Legacy vs. New Investment Strategy

Before I conclude Part I of our climate goal-setting journey, I must highlight to the reader the need to make a distinction between legacy versus new investment strategies when it comes to climate goals that will impact their overall portfolio climate outcomes. This is especially relevant for asset owners. Legacy strategies cannot genuinely repurpose themselves and impose portfolio-wide climate goals or investment guardrails overnight. Even a prolonged integration of any climate goals could severely change the risk-return outcomes of a legacy strategy. Moreover, such ‘strategy creep’ further risks the alienation and loss of legacy investors. We think that challenges like strategy creep can significantly limit the efficacy of climate goals for legacy investment strategies. On the other hand, new climate focused or even climate conscious strategies will have their climate guardrails embedded in their investment process. These strategies will also need to evolve as more climate facts become available, but at least they won’t face a strategy creep issue. Given the above-mentioned limitations that climate goals present for legacy strategies, asset owners will need to consider the addition of new investment strategies if they are to deliver on their own overall portfolio climate ambitions. Conclusion (Part I) Climate goals for portfolios are becoming “table stakes” for most asset owners and their ultimate beneficiaries. This does not mean that asset managers should blindly adopt climate goals that have short term marketing buzz. Instead, deploying well considered climate focused or conscious guardrails will provide a more impactful and permanent solution. Today, we shared with you a part of the debate that has helped us navigate this journey. Next month in Part II, we will share our own enhanced portfolio climate goals/guardrails and highlight some tools that we are using to monitor and deliver on them. Happy Panvesting, Munib Madni, Founding Panvestor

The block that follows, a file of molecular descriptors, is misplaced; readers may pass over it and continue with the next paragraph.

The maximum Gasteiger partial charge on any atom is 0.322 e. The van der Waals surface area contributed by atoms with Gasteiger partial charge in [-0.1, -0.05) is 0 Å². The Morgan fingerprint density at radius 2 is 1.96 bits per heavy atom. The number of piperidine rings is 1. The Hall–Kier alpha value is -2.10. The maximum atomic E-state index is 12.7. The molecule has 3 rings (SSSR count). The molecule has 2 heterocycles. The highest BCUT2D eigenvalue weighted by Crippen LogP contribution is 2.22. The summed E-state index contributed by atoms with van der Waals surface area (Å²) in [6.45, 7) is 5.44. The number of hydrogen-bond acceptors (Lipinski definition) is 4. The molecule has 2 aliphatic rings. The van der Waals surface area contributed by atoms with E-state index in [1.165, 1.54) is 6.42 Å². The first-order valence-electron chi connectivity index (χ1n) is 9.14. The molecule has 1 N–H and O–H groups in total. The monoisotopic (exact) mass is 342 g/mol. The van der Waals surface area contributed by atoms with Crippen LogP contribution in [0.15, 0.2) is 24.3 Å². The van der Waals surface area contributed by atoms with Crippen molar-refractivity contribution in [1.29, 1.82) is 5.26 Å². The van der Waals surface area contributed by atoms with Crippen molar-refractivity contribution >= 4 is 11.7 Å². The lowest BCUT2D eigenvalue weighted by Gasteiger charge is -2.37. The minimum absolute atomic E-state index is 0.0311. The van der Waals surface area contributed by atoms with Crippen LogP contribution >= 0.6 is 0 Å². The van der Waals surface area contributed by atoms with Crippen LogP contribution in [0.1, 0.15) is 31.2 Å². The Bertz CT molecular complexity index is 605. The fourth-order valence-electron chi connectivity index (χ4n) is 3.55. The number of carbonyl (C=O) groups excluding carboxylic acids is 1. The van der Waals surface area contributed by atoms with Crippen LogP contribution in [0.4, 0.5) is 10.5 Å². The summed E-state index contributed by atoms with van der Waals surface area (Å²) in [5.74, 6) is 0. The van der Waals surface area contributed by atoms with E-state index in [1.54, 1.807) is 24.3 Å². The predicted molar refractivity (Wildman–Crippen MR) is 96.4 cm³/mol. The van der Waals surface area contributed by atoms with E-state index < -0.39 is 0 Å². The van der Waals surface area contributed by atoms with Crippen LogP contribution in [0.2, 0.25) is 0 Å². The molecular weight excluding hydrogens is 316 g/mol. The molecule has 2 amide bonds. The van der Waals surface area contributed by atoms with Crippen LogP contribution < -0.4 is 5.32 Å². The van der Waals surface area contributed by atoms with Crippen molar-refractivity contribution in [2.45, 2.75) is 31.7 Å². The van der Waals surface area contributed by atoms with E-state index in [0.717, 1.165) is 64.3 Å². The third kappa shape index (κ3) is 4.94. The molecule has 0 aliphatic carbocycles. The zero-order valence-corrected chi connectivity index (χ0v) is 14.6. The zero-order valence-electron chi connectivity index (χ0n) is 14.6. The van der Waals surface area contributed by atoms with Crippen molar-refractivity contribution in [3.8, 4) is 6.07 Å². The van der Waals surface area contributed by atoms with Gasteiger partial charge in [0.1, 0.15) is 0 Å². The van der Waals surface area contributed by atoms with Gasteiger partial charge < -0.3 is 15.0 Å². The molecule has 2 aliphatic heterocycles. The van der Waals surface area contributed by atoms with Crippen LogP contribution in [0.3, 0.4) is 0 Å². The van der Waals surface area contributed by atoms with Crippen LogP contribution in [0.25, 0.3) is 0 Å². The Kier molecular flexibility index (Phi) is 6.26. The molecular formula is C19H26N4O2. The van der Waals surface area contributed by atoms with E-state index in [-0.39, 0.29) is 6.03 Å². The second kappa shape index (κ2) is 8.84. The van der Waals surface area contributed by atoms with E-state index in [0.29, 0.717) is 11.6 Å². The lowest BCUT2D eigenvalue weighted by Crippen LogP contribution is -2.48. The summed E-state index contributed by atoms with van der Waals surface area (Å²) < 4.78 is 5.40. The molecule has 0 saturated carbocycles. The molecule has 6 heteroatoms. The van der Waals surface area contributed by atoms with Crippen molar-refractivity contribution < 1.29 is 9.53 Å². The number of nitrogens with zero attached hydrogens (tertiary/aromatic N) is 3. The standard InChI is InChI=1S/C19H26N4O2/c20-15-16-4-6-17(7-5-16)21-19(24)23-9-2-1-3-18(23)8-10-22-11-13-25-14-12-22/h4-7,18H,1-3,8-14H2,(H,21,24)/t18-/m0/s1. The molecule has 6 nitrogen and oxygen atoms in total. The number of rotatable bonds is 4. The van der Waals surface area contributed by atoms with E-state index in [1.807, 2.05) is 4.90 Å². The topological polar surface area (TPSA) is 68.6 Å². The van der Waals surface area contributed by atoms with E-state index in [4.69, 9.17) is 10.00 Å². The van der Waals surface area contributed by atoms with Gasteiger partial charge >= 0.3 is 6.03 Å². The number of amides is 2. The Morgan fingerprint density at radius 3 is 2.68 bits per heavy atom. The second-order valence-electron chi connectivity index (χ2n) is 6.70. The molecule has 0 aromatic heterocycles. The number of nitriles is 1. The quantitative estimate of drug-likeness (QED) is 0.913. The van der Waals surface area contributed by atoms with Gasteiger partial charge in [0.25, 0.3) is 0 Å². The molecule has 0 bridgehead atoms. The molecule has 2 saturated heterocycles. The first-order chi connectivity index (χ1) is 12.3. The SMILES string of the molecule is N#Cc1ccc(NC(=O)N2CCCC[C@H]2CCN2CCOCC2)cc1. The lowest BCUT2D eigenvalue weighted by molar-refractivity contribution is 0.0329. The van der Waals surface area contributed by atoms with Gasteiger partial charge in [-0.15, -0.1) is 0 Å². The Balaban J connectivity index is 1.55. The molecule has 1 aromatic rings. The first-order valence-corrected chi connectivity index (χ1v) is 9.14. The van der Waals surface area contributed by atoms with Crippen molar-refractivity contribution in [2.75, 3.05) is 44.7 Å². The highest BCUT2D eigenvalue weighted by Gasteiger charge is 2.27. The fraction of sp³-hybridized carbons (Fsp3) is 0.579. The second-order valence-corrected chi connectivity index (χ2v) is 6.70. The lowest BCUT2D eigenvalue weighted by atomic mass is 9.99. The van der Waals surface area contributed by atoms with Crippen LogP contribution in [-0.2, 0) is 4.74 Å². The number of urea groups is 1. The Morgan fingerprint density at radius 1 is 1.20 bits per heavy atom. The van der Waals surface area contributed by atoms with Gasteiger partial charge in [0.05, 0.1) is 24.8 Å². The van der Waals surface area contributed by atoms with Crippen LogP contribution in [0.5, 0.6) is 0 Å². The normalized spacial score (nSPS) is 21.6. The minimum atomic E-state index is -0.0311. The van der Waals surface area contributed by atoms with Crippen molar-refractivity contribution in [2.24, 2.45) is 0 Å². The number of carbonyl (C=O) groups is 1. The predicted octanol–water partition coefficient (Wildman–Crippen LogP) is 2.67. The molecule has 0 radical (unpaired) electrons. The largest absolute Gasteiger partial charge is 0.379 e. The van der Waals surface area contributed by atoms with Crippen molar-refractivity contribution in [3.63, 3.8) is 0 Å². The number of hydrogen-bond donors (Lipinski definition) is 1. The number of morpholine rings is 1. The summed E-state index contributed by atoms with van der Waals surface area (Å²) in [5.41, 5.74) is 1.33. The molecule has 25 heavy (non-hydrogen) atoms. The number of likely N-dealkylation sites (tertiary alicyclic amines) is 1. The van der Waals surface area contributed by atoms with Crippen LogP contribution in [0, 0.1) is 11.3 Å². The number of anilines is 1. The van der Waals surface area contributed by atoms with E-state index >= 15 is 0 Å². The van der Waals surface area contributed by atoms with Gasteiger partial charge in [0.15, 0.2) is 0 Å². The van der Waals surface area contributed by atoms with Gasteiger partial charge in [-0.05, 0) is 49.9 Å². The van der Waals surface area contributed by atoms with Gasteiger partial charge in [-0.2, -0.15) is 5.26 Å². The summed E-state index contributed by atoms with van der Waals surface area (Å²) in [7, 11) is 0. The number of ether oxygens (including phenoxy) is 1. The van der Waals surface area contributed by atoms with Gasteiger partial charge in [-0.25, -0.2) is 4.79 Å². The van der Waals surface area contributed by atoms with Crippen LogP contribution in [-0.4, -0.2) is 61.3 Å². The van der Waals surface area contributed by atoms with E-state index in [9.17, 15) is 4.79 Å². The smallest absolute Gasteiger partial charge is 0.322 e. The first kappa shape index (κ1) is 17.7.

[2] Tideline - Truth in Climate Impact: A Tideline Guide to Best Impact Management and Labelling Practices [3] The Intergovernmental Panel on Climate Change (IPCC) [4] The Science Based Targets initiative (SBTi) [5] The Net Zero Asset Managers initiative (NZAMi), The UN-convened Net-Zero Asset Owner Alliance (NZAOA), IIGC’s Paris Aligned Investment Initiative (PAII) [6] The EU’s Sustainable Finance Disclosure Regulation (SFDR)

Comments


bottom of page